When touring the vast, open expanses of South Africa, the mind logically conjures up images of great, open game reserves and majestic, prowling wild life, or the fabulous beaches and stunning, mountainous beauty of Cape Town, Fransschoek and Stellenbosch.
So it came as something of a delightful change to tour the rugged, beautiful coastline of Umhlanga, just a short, fifteen minute drive from the port of Durban, where the Boudicca lay docked. It’s a special, quite splendid places, where the massive rollers of the Indian Ocean drum the shore line that winds along and below Durban’s most exclusive suburbs. Our coach rolled past a mesmerising series of gorgeous vistas, where winding mountain roads sit in the shade of vast, jagged escarpments that loomed sharp and black against a powder blue sky. It was muggy that sultry summer afternoon, and it gradually grew slightly overcast, but we had an appointment with some serious, platinum chip hedonism that made the journey well and truly worthwhile.
The Oyster Box Hotel sits atop a gently sloping promontory, like something straight out of a Walt Disney fable. It’s a glorious, exquisitely detailed little wedding cake of a hotel, all white exteriors, black and white chequered floors, glittering mirrors and vast, impassive chandeliers that hold sway above a scene straight out of the pages of an Agatha Christie novel. You expected Hercule Poirot and a full, Palm Court orchestra to appear at any given moment.
The gardens leading down to the hotel’s private beach are perfectly primped, immaculately manicured, and wonderfully alluring. At water’s edge a small, red and white lighthouse stands against the flaring, burnt umber smear of the setting sun. There’s a vast, azure blue swimming pool, and an avalanche of perfectly poised comfortable furniture to just sag into. There’s space to breathe and grace to achieve a state of pampered, indolent bliss. It’s the kind of hotel that I love.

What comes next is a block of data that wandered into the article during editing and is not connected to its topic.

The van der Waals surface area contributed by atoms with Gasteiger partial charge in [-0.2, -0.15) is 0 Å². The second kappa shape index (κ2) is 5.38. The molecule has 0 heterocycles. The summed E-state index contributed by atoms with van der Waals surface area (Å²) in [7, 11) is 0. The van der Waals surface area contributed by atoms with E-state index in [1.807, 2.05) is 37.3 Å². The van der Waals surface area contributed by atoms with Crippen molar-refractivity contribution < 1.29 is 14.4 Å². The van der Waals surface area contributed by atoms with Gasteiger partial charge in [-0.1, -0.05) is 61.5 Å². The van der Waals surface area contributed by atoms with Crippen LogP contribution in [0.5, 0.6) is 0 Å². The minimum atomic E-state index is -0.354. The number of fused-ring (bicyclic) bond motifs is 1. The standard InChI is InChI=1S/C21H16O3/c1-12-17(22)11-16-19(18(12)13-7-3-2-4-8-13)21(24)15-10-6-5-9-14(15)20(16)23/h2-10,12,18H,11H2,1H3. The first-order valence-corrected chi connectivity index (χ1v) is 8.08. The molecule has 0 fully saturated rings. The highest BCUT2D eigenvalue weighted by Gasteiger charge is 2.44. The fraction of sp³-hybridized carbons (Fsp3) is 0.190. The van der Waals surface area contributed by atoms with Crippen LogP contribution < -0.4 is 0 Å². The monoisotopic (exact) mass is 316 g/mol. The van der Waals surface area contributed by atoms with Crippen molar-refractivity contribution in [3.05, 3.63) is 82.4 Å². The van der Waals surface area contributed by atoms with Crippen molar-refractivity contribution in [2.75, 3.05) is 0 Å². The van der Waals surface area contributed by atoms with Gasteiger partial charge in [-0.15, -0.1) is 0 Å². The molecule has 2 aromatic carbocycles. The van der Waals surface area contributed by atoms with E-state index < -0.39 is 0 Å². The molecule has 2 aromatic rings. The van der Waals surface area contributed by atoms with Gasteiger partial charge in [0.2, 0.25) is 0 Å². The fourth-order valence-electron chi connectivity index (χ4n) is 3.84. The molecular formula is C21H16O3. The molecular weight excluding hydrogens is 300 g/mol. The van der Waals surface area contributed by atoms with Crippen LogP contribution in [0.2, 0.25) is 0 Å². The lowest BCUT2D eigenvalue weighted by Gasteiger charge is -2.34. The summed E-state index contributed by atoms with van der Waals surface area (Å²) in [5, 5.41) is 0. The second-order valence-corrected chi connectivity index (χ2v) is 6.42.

And, if I had succumbed to all of this, I would have missed out on Afternoon Tea. And that really would have been a shame.
A vast, colourful spread of everything imaginable, from prime cuts of meat to seriously decadent macaroons, was rolled out like some startling, multi hued carpet under those vast chandeliers. Cakes the size of small coastal cities loomed like Table Mountain over a sea of exotic fruits, cheeses and pastries that easily constituted a full meal in its own right. It all looked too delightful to devour, but too decadent to resist. Truth be told, I folded like so much wet cardboard, and went at it like a cavalry charge.
And it’s all done with such subtle, understated taste. Naturally, there’s a glass of vibrant, frothy bubbly served first, just to set the tone. The tea ceremony- and ceremony it is- is hushed, casual decadence served up with a smile, and there’s no shortage of choices, either.
Once seated and ministered to in one of the gorgeous little salons that adjoin the main lobby way, people simply went and helped themselves to the open glut of goodies that lay just across the hall. Some of them did so repeatedly; at least one man I saw made more round trips than the QE2 did Atlantic crossings. It was almost as if he’d actually done it before.
Naturally, there was perfectly chiming piano music drifting around in the background, and a battery of smiling waiters and waitresses serving both us and the guests lounging outside on the terrace, as they watched the steel grey rollers of the Indian Ocean drumming the beach from over the rims of their tea cups. It’s at once both serene and surreal; the whole experience fosters an air of languid, lazy contentment that’s plainly visible across everybody’s faces.
One lady was heard to remark that it was ‘just like the Ritz’ but, in truth, the Oyster Box has a stance and a feel more akin to Reid’s Hotel on Madeira; a little oasis of primped, platinum chip prestige where the views out over the ocean are as much a feast for the senses as all the gooey, garrulous gluttony draped out under those chandeliers just indoors.
Leaving the Oyster Box was almost physically painful, but my mood brightened as we returned to the harbour, and Boudicca hove back into view. Twilight had begun to descend like some slow crash dive across Durban’s busy harbour, and Boudicca was now lit up like a shimmering, brilliant Christmas tree, with her serried tiers of lights dancing across the ink black waters of the port.
Her single, beautifully sculpted funnel stood sharp and proud against the dying light of the day, looming like some kind of welcoming beacon for the returning bus load of sated Oyster Box refugees. Already, dinner was in the offing, and the first passengers were sauntering into the run of bars along Deck Six for their pre-dimmer cocktails.
Soon enough, there was the gentle rumble of the engines coming to life, and the subtle splash of our mooring ropes being dropped into the water from the quayside as we stood slowly out into the starry evening. From somewhere, a piano rolled into some scarce remembered refrain, as car headlights along the coast flared like a swarm of agitated glow worms. From on board, the ship’s siren boomed out across the bay with a warm, bellowing roar that elicited a string of responses from the freighters, tugs and fishing boats that sat shackled to the nearby quays.
Another adventure was dropping slowly, gracefully astern, but I knew that others- perhaps even more quirky, exotic and beguiling- lay just over the same horizon that we were now surging towards.